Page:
The full-sentence text and their class labels (for the train, dev and test sets) are written to individual text files using a tab-delimiter between the sentence and class labels.

Exploratory Data Analysis

We can then explore the tabular dataset in more detail using Pandas. To begin, read in the training set as a DataFrame while specifying the tab-delimiter to distinguish the class label from the text. Note that the class labels in the column “truth” are cast to the data type category in Pandas rather than leaving it as a string.

import pandas as pd
# Read train data
df = pd.read_csv('../data/sst/sst_train.txt', sep='\t', header=None, names=['truth', 'text'])
df['truth'] = df['truth'].str.replace('__label__', '')
df['truth'] = df['truth'].astype(int).astype('category')
df.head()
Sample of SST-5 training data

Using the command df.shape[0] tells us we have 8,544 training samples.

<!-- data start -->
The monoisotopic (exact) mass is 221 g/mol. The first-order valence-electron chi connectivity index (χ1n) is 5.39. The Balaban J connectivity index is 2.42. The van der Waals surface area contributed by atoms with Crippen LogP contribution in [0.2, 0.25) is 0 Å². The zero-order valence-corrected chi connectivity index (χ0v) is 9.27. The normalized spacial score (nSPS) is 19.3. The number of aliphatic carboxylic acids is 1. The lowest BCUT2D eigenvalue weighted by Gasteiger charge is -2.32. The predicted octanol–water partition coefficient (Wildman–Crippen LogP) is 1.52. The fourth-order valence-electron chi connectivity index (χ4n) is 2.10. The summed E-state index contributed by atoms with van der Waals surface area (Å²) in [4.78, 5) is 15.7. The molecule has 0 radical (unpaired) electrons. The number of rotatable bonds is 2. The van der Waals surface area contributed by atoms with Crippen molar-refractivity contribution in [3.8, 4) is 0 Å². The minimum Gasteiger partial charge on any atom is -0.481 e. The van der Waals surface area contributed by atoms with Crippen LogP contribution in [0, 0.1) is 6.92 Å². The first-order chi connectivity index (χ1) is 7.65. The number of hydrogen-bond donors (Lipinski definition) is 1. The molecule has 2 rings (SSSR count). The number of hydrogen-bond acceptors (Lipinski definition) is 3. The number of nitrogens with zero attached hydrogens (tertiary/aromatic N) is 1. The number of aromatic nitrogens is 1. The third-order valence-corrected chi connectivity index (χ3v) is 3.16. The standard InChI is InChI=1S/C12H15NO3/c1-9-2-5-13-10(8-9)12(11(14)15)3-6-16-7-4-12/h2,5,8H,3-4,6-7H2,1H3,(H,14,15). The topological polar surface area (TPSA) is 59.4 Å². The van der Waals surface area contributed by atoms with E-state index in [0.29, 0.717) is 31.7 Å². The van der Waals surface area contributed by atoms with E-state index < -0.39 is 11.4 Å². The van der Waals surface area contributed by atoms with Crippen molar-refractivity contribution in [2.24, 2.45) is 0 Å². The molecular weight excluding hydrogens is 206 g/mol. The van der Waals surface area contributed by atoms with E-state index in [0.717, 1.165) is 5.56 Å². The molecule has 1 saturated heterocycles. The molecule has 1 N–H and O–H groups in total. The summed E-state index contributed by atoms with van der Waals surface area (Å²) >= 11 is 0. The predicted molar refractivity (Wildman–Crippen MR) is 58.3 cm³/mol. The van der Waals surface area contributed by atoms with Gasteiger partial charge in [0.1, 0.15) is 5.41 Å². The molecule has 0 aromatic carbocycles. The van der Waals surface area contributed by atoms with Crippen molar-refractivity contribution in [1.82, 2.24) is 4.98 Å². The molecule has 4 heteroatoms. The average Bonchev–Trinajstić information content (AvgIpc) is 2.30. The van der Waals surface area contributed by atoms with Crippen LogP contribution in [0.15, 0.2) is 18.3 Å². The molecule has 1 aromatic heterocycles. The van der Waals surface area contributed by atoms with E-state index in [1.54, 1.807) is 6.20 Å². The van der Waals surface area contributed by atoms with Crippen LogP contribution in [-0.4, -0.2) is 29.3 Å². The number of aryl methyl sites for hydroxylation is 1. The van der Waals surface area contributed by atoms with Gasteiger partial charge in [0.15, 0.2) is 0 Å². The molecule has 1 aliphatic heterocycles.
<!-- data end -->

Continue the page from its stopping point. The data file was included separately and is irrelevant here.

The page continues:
Is the dataset balanced?

One important aspect to note before analyzing a sentiment classification dataset is the class distribution in the training data.

import matplotlib.pyplot as plt
ax = df[‘truth’].value_counts(sort=False).plot(kind=’barh’)
ax.set_xlabel(“Number of Samples in training Set”)
ax.set_ylabel(“Label”)

It is clear that most of the training samples belong to classes 2 and 4 (the weakly negative/positive classes). A sizeable number of samples belong to the neutral class. Barely 12% of the samples are from the strongly negative class 1, which is something to keep in mind as we evaluate our classifier accuracy.

What about the test set? A quick look tells us that we have 2,210 test samples, with a very similar distribution to the training data — again, there are far fewer samples belonging to the strongly negative/positive classes (1 or 5) compared to the other classes. This is desirable, since the test set distribution on which our classifier makes predictions is not too different from that of the training set.